Effective communication

Encourage participation, build rapport with students and establish your credibility with the class.

Classroom communication pointers

  • Don’t be afraid of silence – take a moment to think before you talk
  • Use clear and precise terms
  • Know your students
  • Listen carefully
  • Be sensitive to student behaviour
  • Promote equity in your classroom or laboratory
  • Use humour appropriately

Ways to encourage student input

Make time

  • Encourage student questions during class. Often one student will ask a question from which many will benefit.
  • Encourage students to respond to each other by inviting them to comment on a remark a classmate has made.
  • If you do not have time to answer a question during class, make yourself available directly after class. Some professors let students out two or three minutes early in order to give them time to pack up their materials and approach with any questions they have about the class.
  • Being present a few minutes before class also gives students a chance to talk with you.
  • During the teaching period, you might consider taking a one-minute break to see if anyone has questions in regards to the material you are discussing. Try and wait 30 seconds after you have asked for questions to give students adequate time to reflect.
  • Make sure you keep at least one or two hours designated office hours a week so students know they can come and talk to you outside of class.

Be positive when someone asks a question

  • Listen to what students say without comment. Use eye contact, non-verbal cues such as a nod, and facial expression to indicate your interest.
  • Don't dismiss student comments with a vague phrase such as "uh-huh" or "okay."
  • Write insightful responses or comments on the board to emphasize the value of student contributions to your class.
  • If you are not sure what a student is asking, ask some questions which will help you clarify what the student is asking. Don't say, "I don't understand what you mean."
  • Never try to capitalize on students' confusion by ridiculing or joking about incorrect responses. "Humour" of this kind is bound to backfire and create the very kind of inhospitable climate you are trying to avoid.
  • Never deter questions by saying, "Well that was really straightforward. I don't suppose there are any questions, are there?" You can bet there won't be.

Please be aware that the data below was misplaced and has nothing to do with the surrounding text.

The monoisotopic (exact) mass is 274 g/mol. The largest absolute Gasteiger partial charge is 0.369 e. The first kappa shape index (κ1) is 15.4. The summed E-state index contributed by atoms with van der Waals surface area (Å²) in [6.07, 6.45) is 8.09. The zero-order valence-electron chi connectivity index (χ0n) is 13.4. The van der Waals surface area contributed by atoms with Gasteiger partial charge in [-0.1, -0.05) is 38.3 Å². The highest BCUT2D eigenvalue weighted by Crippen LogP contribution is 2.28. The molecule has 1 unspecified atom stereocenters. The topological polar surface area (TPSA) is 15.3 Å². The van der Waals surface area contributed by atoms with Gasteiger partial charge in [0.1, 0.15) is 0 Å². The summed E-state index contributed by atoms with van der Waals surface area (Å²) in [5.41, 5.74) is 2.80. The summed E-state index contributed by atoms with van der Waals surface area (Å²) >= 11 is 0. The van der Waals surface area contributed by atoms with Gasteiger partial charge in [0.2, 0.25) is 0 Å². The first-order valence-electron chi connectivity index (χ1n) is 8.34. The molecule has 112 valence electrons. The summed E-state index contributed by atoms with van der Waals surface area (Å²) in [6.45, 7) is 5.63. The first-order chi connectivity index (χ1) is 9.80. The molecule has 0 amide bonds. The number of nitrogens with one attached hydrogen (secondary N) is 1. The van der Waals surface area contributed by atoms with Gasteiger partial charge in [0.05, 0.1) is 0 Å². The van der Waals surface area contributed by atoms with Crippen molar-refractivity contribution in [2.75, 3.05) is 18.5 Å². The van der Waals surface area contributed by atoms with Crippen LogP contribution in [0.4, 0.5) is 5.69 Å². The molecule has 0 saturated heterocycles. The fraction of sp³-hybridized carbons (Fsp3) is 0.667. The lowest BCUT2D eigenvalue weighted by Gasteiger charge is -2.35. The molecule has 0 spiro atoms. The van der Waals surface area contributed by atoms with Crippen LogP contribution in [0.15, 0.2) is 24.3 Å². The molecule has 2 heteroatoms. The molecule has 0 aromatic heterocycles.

• See Formative assessment for additional ideas.

Teaching large classes: Generating student participation

Question and answer techniques

Questions and answers are essential components of teaching and learning. You will ask questions of your students and answer questions from them. Asking a good question will help you motivate students' curiosity about the topic, and it will help you assess how well they understand the material.

Considerations when asking questions

  • Ask only one question at a time.
  • Wait at least 15 seconds for a response--more, depending on the difficulty of the question.
  • If there is no answer, rephrase the question. Asking a different question will confuse the students.

There are two kinds of questions: closed and open

A closed question is usually used to check student comprehension. It requires a factual answer and allows little opportunity for differences of opinion. The answer is either correct or incorrect. For example:

"What does 'x' equal in this equation?"
"Which of Henry VIII’s wives survived him?"

An open question offers the students much more opportunity to speculate, draw inferences, extrapolate from data, or contribute their own opinions. For example:

"What do you think would happen if we reduced the temperature by 25 degrees?"
"Which of the two short stories provides the best description of adolescence?"

Open questions are frequently the springboards for lively class discussion where students begin to formulate and ask their own questions about the topic.  If during a discussion a question is asked for which you do not know the answer, it is better to be honest than to give an inaccurate answer. Invite the questioner to find the answer and report it at the next class. In this way you are inviting the student to become a member of your research community. Or commit to finding the answer and report back at the next class.

Further considerations when answering student questions

  • Take a moment to think carefully before you respond to student questions.
  • Listen to the question carefully. It may indicate the student is having difficulty with the material. You may wish to answer with another question until you discover where the student's misunderstanding begins.
  • If the question requires a very lengthy response or demonstrates the questioner has missed some classes, you may wish to ask the student to stay behind after class or come to see you at another time to get the answer.